Staff safety considerations for challenging student behaviors

Staff safety considerations for challenging student behaviors

By Risk Administration Services (RAS)
Risk Administration Services is a Participating Insurer in the MSBAIT Risk Protection Program

Before 2020, it was not uncommon to see around 30% of a school district’s workers’ compensation injury claims stem from challenging student behaviors. Following the COVID-19 pandemic, RAS has seen these types of injuries on the rise, often compromising 40-50% of employee claims.

Responding to student behaviors has resulted in numerous physical injuries to staff, including scratches, bites, concussions, contusions, hair pulls, strains, and slips/trips/falls when running after an eloping student.

To meet the requirements of OSHA and other regulatory entities, employers are obligated to provide personal protective equipment (PPE) in response to recognized job hazards. Districts routinely provide eye and hearing protection to shop teachers and maintenance workers. PPE provision should also be extended to staff working with students inclined to bite, kick, stomp, hit, spit, or headbutt.

Once a specific behavioral tendency has been identified, PPE could be required when interacting with that student or in that classroom – alongside the implementation of proactive strategies aimed at reducing or managing such behaviors.

PPE ideas for this environment include:

  • Hand Protection: Protective gloves with gauntlet cuffs to resist scratches and bites on the hands and wrists.
  • Arm Protection: Kevlar sleeves (with hand covers or sleeve thumb holes) for use with those known to bite, pinch, or scratch.
  • Upper Body Protection: Chest guards and upper arm pads for use around those known to punch or hit.
  • Leg Protection: Protective gaiters or other shin guards for use around frequent kickers.
  • Footwear: Shoes or boots with a hard/solid upper for use around those known to foot-stomp. Closed-toe shoes with effective tread to move quickly when needed.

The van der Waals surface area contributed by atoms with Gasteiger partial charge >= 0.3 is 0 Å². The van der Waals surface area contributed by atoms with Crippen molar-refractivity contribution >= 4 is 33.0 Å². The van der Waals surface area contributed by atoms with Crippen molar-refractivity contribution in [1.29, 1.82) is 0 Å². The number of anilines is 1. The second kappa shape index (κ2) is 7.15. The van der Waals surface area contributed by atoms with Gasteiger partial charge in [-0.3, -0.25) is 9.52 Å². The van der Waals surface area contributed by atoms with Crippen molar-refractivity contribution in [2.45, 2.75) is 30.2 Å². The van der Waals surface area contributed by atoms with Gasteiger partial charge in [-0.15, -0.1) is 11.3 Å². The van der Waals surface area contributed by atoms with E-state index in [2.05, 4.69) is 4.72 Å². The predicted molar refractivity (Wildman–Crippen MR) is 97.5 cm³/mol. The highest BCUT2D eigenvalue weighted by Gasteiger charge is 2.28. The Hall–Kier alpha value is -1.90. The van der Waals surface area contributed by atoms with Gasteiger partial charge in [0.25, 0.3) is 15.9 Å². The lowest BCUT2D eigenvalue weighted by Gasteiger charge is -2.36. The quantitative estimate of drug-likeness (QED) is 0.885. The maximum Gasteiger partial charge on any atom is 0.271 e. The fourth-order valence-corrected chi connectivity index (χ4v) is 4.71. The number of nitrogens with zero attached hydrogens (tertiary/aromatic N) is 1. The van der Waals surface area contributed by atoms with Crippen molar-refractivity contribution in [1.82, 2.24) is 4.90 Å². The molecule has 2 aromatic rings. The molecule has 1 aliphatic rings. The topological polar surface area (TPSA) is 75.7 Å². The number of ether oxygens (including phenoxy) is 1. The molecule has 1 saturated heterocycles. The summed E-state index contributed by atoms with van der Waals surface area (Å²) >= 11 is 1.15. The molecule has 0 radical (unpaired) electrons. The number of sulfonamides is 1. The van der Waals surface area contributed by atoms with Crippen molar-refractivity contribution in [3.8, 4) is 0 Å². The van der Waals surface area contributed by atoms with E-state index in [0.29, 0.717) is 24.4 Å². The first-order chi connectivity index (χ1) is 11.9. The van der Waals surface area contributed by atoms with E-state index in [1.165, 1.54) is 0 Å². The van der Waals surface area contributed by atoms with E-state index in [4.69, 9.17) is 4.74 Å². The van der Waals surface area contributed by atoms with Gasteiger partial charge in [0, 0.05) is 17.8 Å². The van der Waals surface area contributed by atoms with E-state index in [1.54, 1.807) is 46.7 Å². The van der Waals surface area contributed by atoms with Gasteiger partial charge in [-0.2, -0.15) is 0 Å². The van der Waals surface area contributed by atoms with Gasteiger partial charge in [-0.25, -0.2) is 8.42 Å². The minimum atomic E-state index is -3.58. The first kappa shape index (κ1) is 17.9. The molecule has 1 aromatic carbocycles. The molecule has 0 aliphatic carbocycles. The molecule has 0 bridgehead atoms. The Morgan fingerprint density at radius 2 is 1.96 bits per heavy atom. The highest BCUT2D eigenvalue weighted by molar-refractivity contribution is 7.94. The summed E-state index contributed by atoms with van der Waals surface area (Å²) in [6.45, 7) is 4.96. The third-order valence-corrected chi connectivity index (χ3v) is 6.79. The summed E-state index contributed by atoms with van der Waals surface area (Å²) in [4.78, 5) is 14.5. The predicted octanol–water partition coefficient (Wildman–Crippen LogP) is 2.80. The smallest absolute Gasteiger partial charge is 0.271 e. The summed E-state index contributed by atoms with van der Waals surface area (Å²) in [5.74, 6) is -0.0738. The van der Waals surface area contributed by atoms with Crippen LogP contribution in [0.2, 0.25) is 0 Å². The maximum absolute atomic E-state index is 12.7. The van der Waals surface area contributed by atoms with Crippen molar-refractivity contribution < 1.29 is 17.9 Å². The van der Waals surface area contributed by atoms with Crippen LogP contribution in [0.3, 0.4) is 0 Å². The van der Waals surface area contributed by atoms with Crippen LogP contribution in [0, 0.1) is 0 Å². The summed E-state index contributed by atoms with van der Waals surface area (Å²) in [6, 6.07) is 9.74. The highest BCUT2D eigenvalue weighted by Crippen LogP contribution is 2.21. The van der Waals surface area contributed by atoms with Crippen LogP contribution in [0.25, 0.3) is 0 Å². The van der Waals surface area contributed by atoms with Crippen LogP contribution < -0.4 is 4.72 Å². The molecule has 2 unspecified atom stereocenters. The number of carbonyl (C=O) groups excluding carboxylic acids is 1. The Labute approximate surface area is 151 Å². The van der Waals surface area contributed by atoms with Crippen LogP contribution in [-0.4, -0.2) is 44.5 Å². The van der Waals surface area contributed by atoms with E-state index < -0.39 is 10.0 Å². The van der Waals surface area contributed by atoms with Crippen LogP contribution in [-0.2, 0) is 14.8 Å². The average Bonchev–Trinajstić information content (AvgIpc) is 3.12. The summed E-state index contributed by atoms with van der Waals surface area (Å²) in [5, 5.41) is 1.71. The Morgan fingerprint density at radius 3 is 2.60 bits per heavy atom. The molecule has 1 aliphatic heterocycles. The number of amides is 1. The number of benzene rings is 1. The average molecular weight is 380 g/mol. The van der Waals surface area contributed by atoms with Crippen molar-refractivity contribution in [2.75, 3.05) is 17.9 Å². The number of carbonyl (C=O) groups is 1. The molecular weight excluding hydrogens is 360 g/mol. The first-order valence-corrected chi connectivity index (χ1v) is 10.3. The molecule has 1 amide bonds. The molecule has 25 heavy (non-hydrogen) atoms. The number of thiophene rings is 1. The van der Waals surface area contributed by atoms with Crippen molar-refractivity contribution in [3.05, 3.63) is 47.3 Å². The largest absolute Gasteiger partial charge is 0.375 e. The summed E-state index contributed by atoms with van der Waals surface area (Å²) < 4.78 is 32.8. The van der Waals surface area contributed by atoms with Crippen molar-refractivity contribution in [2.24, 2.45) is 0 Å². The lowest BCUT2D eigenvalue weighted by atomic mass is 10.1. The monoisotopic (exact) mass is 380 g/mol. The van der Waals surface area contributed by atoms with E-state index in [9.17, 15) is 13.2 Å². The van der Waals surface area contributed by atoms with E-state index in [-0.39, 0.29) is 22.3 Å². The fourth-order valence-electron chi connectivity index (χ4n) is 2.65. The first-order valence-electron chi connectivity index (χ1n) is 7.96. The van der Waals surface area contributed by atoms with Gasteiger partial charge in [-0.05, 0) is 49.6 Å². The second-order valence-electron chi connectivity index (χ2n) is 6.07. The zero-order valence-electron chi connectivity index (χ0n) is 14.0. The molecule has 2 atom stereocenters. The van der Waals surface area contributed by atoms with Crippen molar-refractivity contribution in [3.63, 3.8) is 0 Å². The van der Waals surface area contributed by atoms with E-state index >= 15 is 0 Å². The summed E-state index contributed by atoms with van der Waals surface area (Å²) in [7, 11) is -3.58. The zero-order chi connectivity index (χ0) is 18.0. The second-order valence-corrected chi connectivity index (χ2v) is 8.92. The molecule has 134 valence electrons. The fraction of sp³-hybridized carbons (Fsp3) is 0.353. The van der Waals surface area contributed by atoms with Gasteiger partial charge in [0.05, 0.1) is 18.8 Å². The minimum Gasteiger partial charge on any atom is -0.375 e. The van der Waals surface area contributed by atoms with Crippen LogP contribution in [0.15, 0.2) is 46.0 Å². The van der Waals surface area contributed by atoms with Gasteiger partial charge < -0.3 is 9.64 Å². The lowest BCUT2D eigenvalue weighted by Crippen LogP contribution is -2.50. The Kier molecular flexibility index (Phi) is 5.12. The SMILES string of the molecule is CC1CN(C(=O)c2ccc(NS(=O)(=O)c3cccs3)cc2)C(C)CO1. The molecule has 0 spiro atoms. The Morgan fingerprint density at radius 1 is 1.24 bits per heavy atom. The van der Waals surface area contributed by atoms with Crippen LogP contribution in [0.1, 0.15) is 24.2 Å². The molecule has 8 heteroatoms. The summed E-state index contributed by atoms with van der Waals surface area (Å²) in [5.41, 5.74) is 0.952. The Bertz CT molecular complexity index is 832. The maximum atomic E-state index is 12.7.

• Face Protection: Safety goggles, side shields for glasses, or full-face shields to use around students known to spit.
  • Hearing Protection: Ear plugs for use around students with frequent, loud verbalizations.
  • Head Protection: Helmets, cheek-protectors, or other protective headgear for use around students known to headbutt or throw objects.

In addition to personal protective equipment, dress code guidelines should be implemented with safety in mind.

  • Hair: Long hair should be collected and worn in a bun or hat to prevent hair pulling. Ponytails or hanging braids become convenient handles for agitated students to grab.
  • Jewelry: Ear, nose, lip, or other body piercings should be removed before the workday. Painful injuries requiring costly plastic surgery repair are worth avoiding. Necklaces, ties, and rings with protruding stones should not be worn.
  • Lanyards: Lanyards should be the break-away style to prevent neck strain if pulled.
  • Clothing: Clothing with long sleeves and long pants is recommended to help protect against scratches, grabs, and bites.
  • Shoes: Shoes should have non-slip soles, an enclosed toe box, and should fit the foot securely to limit the risk of tripping when running after eloping students. Sandals and flip-flops have resulted in severe injuries during these scenarios.

Applying dress code guidelines and providing personal protective equipment can help prevent injuries to staff as they educate students and work to implement your district’s behavioral management strategies. For more resources on classroom PPE, please refer to the following RAS link: Best Practices: Dress Code and PPE.

For more information about Risk Administration Services, visit the RAS website at

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